Sigur Ros - Valtari | Album Review | By Volume

I'm afraid of heaven because I can't stand the height. I'm afraid of you because I can't be left behind. St. Vincent - Regret

Sigur Ros


Decidedly ambient, quintessentially Sigur Rós.

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Author: on May 30, 2012
XL Recordings
May 23, 2012

Ever since I first escaped into their musical bliss with 1999’s Ágætis Byrjun all those years ago, Sigur Rós were always headphone music – sonic existentialism of the minimal self, bursting and blooming in the subconscious. Even their most bombastic statement Takk still walked down that road of self discovery. Valtari, the Icelandic ensemble’s first album in four years, and sixth long-player overall, changes this. Valtari is an extroverted statement that yearns to bleed its way out of heavy speakers into a thick pool of vivid sound onto the floor. Unlike the gradual but noticeable shifts that made ( ) a fan favorite, everything on Valtari is masked in a warming but distant haze of Hecker-ian fuzz that pulls away after repeat listens to reveal a vast soundscape of rolling valleys, gentle plains, and sharp peaks.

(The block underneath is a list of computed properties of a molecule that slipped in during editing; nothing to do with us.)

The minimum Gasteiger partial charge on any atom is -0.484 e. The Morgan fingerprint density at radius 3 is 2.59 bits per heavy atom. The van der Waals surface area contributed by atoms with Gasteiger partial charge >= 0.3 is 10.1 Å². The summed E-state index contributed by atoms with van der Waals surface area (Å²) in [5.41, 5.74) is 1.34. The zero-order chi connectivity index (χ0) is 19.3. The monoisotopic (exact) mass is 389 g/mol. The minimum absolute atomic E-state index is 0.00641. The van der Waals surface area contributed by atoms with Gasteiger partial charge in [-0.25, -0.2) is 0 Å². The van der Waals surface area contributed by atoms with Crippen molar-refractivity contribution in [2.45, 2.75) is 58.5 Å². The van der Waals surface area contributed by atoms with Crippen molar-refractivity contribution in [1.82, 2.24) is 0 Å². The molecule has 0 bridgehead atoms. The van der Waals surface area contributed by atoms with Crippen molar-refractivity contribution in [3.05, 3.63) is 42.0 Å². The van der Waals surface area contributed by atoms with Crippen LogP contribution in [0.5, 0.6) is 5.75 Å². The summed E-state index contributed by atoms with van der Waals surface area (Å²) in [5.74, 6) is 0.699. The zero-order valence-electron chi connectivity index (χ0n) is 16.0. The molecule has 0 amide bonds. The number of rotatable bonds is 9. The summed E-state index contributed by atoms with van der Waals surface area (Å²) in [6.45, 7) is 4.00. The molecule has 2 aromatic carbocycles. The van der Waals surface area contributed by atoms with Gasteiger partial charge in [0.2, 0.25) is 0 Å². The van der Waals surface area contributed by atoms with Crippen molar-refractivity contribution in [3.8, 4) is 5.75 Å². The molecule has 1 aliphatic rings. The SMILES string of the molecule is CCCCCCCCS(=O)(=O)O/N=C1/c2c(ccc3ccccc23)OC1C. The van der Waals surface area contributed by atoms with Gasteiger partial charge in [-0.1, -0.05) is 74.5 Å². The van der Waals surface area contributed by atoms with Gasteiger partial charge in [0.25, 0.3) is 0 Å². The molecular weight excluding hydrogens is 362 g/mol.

Illustration by Chris Harrop.

It’s a panoramic view of a listen from a perch far above the clouds. Unfortunately, this approach is sure to drive a wedge between even the most ardent of Sigur Rós apologists as it stands as a sharp rejection of Jónsi’s solo path and wanes in only the most sparse of Sigur Rós’ past accomplishments. Valtari is an album that needs a sharp focus to fully appreciate but it does not cry out and demand attention like many are used to. Sigur Rós have left the desire solely to the listener as to how deep they are willing to commit, be it a cursory glance or diving head first into its shimmering depths. Valtari is a beautiful amalgamation of bits and pieces that can be found on just about every Sigur Rós album – just all the ones you wouldn’t expect. It’s the noise of Von. It’s the heavy pacing of Ágætis Byrjun. It’s the adventure of Takk. It’s the warmth of með suð í eyrum við spilum endalaust. It is quintessentially Sigur Rós.

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